Lloyd Gray - Daily Journal - In 1st District, a good field on short notice - For only the second time since the 1920s, there is no incumbent running for the 1st District seat. If anybody living in North Mississippi who is at or approaching middle age wants to be a congressman, now is the time to go for it.
All things considered – especially the short time frame for making a decision and assembling a campaign – the field is a good one. The Daily Journal has just completed face-to-face interviews with all eight Democratic and Republican candidates in the March 11 primaries, and most say the same thing about the political environment: 1) It’s quiet out there – not a lot of talk about the race; and 2) When there is talk, it’s laced with confusion about the nature and sequence of the political events upon us.
If you vote in the Republican primary, you will choose for Congress from among Greg Davis, mayor of Southaven and a former state representative; Glenn McCullough, former Tupelo mayor and TVA chairman; and Dr. Randy Russell of Lafayette County, an ophthalmologist and longtime Republican activist. On the same Republican ballot will be the presidential choices and Cochran, who is unopposed in the primary.
If you vote Democratic, you’ll select a 1st District nominee from among Travis Childers of Booneville, Prentiss County chancery clerk and businessman; Marshall Coleman, a Calhoun City businessman and alderman; veteran state Rep. Steve Holland of Plantersville, owner of a Tupelo funeral home; Ken Hurt, a longtime political operative from Verona who’s “suspended” his campaign and endorsed Coleman; and Brian Neely of Tupelo, a former Lee County prosecuting attorney.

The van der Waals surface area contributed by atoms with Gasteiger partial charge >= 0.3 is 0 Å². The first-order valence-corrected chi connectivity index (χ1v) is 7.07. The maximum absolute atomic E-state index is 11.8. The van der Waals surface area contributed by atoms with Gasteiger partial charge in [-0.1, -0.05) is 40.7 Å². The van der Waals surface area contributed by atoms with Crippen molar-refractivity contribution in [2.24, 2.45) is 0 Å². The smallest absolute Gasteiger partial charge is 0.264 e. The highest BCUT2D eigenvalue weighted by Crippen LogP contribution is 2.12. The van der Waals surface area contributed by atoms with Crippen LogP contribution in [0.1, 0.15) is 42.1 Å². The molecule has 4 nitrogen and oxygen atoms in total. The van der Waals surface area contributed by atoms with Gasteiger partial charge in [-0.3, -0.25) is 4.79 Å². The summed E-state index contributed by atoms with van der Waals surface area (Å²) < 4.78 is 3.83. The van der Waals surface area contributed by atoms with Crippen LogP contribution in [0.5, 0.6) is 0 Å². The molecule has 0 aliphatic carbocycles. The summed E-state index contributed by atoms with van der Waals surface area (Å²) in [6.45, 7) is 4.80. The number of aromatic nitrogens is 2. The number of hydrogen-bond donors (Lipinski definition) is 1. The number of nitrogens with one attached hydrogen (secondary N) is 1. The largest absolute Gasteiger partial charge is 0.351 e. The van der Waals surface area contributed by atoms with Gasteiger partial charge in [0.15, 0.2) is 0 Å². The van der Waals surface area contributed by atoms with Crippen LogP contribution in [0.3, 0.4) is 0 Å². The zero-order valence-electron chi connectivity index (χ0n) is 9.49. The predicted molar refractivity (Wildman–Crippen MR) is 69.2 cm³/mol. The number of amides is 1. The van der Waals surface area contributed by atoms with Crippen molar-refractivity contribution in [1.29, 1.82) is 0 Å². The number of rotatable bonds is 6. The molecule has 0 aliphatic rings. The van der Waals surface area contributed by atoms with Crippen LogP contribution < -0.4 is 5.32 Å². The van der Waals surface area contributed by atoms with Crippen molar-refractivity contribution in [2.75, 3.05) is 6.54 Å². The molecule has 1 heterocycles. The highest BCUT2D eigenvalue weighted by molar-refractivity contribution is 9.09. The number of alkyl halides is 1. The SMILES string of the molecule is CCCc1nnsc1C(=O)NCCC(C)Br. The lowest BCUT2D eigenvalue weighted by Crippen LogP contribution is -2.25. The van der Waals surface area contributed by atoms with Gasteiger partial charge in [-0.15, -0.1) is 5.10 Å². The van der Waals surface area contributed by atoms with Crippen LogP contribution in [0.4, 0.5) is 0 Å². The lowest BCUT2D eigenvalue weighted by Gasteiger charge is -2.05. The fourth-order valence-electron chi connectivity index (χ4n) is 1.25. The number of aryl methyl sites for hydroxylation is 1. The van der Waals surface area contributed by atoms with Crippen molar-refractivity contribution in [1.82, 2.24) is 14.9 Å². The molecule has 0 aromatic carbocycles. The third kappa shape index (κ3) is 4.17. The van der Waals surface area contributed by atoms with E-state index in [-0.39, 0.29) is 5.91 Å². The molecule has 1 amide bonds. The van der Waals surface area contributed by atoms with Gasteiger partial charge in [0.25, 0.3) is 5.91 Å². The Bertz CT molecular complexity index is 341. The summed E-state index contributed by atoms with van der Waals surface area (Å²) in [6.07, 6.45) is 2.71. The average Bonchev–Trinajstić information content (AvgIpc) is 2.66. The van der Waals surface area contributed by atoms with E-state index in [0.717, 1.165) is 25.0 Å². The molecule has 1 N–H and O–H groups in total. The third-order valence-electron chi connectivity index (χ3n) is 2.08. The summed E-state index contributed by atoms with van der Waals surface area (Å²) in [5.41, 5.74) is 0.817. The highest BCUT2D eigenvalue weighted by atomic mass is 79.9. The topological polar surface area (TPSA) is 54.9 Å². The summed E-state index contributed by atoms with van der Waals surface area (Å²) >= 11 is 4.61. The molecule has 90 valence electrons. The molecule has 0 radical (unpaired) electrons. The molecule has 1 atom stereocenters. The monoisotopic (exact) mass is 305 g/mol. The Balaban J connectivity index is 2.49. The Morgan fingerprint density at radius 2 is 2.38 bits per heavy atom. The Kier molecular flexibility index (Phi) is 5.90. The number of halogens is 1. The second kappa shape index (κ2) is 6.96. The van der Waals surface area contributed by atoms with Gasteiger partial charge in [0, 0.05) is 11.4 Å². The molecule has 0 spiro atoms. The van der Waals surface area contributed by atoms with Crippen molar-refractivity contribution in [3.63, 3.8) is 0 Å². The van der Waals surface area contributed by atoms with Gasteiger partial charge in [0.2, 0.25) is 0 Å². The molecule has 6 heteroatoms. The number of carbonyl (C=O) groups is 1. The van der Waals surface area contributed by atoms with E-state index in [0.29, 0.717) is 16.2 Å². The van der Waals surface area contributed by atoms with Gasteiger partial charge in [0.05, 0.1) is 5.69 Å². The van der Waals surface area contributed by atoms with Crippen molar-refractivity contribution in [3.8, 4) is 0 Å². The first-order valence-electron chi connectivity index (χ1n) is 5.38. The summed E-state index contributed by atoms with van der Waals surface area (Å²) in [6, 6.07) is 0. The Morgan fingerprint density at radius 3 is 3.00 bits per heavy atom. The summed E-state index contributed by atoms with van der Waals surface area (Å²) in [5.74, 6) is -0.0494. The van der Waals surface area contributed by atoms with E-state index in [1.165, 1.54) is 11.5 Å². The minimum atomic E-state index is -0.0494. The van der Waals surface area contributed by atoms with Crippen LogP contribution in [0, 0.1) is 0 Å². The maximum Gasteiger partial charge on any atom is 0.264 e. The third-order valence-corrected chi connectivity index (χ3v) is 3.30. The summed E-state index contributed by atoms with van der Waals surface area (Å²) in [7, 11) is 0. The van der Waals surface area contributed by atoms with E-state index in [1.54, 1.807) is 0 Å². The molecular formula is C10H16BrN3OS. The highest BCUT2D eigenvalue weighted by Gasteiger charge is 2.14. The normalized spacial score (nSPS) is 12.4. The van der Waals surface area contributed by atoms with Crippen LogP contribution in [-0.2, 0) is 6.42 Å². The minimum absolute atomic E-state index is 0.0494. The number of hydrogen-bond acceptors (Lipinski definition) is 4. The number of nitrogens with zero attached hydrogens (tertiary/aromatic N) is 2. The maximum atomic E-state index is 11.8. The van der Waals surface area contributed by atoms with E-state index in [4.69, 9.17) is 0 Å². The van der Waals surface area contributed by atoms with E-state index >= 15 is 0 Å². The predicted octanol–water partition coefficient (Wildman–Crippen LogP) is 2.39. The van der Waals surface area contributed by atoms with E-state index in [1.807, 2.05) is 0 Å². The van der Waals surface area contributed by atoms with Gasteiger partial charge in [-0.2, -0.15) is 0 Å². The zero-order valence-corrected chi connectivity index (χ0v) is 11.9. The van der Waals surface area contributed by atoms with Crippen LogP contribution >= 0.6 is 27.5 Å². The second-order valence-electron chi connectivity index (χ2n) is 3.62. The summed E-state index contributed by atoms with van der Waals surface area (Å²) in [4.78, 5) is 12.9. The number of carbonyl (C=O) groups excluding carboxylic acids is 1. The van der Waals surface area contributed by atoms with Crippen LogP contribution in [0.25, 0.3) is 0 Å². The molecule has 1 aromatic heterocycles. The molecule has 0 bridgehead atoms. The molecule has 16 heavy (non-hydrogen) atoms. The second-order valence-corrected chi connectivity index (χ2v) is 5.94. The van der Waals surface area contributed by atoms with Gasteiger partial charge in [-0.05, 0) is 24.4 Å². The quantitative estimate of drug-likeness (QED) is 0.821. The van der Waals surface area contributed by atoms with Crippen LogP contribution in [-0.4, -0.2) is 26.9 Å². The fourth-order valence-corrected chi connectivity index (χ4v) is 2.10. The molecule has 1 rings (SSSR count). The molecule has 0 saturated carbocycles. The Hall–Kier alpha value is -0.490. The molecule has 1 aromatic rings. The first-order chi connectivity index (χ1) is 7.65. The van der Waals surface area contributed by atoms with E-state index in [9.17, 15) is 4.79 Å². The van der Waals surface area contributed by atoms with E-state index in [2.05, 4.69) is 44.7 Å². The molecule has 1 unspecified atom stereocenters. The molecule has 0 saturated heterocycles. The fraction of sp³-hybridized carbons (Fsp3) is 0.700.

The Democratic ballot will also include the presidential contenders and two prospective Senate nominees to oppose Cochran, perennial candidate Shawn O’Hara of Hattiesburg and former state Rep. Erik Fleming of Jackson, the 2006 Democratic nominee against Trent Lott.
If no candidate for Congress gets a majority vote in either or both of the March 11 primaries, there will be a runoff April 1 to decide the nominee. And even if there are no runoffs, you’ll still have another chance to vote on April 22. The March 11 primaries and November general election are to select someone for the term beginning in January 2009; the seat is vacant now, and the April 22 vote will be to elect someone to serve for the remainder of this year and all the candidates will be on the same ballot, regardless of party.
Democracy shouldn’t be this complicated. When the political professionals and hobbyists have a hard time figuring things out, you know it’s a jumble of confusion.
But to get back to an original point, it’s a good slate of candidates on such short notice. The Daily Journal completes publication Monday of a four-week series of candidate responses to our questionnaire, and there will be more on the candidates later in the week. We’ll have a special section next Sunday to again review what’s coming. Good luck navigating it all.